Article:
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Animals Webinar | Defining Terms Used for Animals Working in Support Roles for People With Support Needs: Implications for Different Regions of the World

30 Nov 2022, 08:00 (CET)

Companion Animal, Assistance Animal, Service Animal, Facility Animal, Therapy Animal, Emotional Support Animal, Educational Support Animal, Visiting Animal, Human Animal Interaction
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Welcome from the Chairs

4th Animals Webinar

Defining Terms Used for Animals Working in Support Roles for People With Support Needs: Implications for Different Regions of the World

The roles that animals play in providing support to people with support needs is growing rapidly, and the types of support that they offer can have a positive impact on the quality of life of the people they support. However, there is confusion about the terms used to describe these working roles. For instance, what is the difference between an assistance animal and a therapy animal? Similarly, what is a facility animal? A group of researchers, practitioners, and end beneficiaries of these animal-based supports created clear, operationalised definitions to the various terms which are inconsistently used to describe these working roles. We aimed to make our definitions applicable internationally, but different regions of the world may vary in how they apply the definitions, based on existing legislation, historical convention, and cultural preferences. In this webinar, we explain the potential implications of our definitions in several major regions of the world, including North America, Europe, East Asia, and Australia/New Zealand.

Date: 30 November 2022

Time: 8:00 am CET | 2:00 am EST | 3:00 pm CST Asia

Webinar ID: 890 0959 3390

Webinar Secretariat: animals.webinar@mdpi.com

Chairs

School of Psychology and Public Health, La Trobe University, Bendigo, Australia

DETAILS
Bio
Tiffani is a Senior Research Fellow in the School of Psychology and Public Health at La Trobe University. She has extensive experience in research on animal welfare, dog-owner relationships, and assistance dogs, including surveys, focus groups, and behavioural studies. She recently completed a four-year trial, funded by the Australian Department of Veterans’ Affairs, to understand the effectiveness of assistance dogs as an adjunct to treatment for veterans with PTSD.

Anthrozoology Research Group, Department of Psychology and Counselling, School of Psychology and Public Health, La Trobe University, Australia

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Bio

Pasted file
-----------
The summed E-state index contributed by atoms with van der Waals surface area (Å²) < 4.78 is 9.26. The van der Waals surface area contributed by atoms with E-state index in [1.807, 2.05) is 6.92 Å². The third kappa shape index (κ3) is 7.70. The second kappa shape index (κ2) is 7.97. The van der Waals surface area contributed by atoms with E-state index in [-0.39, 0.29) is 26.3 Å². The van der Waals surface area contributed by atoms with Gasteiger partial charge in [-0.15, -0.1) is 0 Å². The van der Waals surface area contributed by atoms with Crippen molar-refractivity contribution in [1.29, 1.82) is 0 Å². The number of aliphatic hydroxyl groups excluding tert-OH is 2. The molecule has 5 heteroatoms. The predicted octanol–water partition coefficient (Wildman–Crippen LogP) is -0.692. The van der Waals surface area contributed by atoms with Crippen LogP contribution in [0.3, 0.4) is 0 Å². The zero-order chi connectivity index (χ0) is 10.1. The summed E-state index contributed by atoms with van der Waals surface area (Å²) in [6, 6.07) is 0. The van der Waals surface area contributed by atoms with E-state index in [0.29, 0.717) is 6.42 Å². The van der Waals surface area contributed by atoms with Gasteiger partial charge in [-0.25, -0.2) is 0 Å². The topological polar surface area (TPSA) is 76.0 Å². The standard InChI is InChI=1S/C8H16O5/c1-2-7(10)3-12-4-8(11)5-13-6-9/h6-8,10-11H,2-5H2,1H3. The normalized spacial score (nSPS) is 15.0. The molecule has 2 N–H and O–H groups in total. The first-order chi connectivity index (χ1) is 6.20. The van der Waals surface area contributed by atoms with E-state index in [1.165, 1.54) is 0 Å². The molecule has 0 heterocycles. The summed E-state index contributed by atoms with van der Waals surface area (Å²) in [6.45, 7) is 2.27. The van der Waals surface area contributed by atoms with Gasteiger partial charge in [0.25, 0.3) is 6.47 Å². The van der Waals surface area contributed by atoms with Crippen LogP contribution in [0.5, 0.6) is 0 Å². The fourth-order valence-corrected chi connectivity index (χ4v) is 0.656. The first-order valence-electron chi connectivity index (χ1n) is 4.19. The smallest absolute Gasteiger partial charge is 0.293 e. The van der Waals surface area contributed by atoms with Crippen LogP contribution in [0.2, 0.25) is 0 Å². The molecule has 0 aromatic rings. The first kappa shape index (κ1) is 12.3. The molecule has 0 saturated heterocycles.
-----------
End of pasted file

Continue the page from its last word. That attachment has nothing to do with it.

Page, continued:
Prof Bennett is Head of the Department of Psychology and Counseling at La Trobe University. She focuses on human-companion animal relationships. She leads the Anthrozoology Research Group, serves on the board of the International Society for Anthrozoology, acts as Associate Editor for the journal Anthrozoos, and co-supervises higher degree students enrolled at several Australian Universities. She has published over 175 peer-reviewed publications.

Invited Speakers

School of Veterinary Medicine, University of California, Davis, CA 95616, USA

DETAILS
Bio
Lynette Hart is Professor of Anthrozoology and Animal Behavior at the UC Davis, School of Veterinary Medicine, where she spearheads anthrozoology on campus, teaches courses, leads research, and mentors students. She has published over 150 papers, and co-authored books on: behavior profiles of dog breeds and of cat breeds, behavior therapy, use of research animals, and dissection. Her work has particularly focused on assistance dogs, optimizing people’s relationships with dogs or cats, pet loss, and self-care for animal caregivers. Additionally, she co-led the 10-year study on effects of age of spay-neuter for 35 breeds and 5 weight classes of dogs. She is a founding member and fellow of the International Society for Anthrozoology (ISAZ), and she was selected as the first ISAZ Distinguished Anthrozoologist in 2017.

Department of Veterinary Sciences, University of Pisa, 56124 Pisa, Italy

DETAILS
Bio
Chiara Mariti graduated in Veterinary Medicine in 2003 at the University of Pisa, where she also obtained a Master in Veterinary Behavioural Medicine and a Ph.D. on horse behaviour. At the moment, she is an associate professor at the University of Pisa, where she focuses most of her research on pets’ behaviour and welfare and on anthrozoology. She is a diplomate of the ECAWBM- subspecialty in Animal Welfare Science, Ethics and Law.

Department of Veterinary Medicine, Nippon Veterinary and Life Science University, Musashino, Tokyo, Japan

DETAILS
Bio
Miki is a Professor of Comparative Development Psychology at Nippon Veterinary and Life Science University. She has extensive experience in research on human animal bond including surveys, and behavioural studies. She is the president of Asian Society of Animal Assisted Education and Therapy. She is interested in promoting scientific views from Asian perspectives.

Webinar Content

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Program

Speaker/Presentation

Time in CET

Chairs Dr. Tiffani Howell and Professor Pauleen Bennett

Introduction: Overview of Recommended Definitions

8:00 – 8:10 am

Professor Lynette Hart

Implications for North America

8:10 - 8:30 am

Professor Chiara Mariti

Implications for Europe

8:30 - 8:50 am

Professor Miki Kakinuma

Implications for Asia

8:50 - 9:10 am

Dr. Tiffani Howell

Implications for Australia/New Zealand

9:10 - 9:30 am

Q&A

9:30 - 9:55 am

Closing of Webinar

Chairs Dr. Tiffani Howell and Professor Pauleen Bennett

9:55 – 10:00 am

Sponsors and Partners

Organizers

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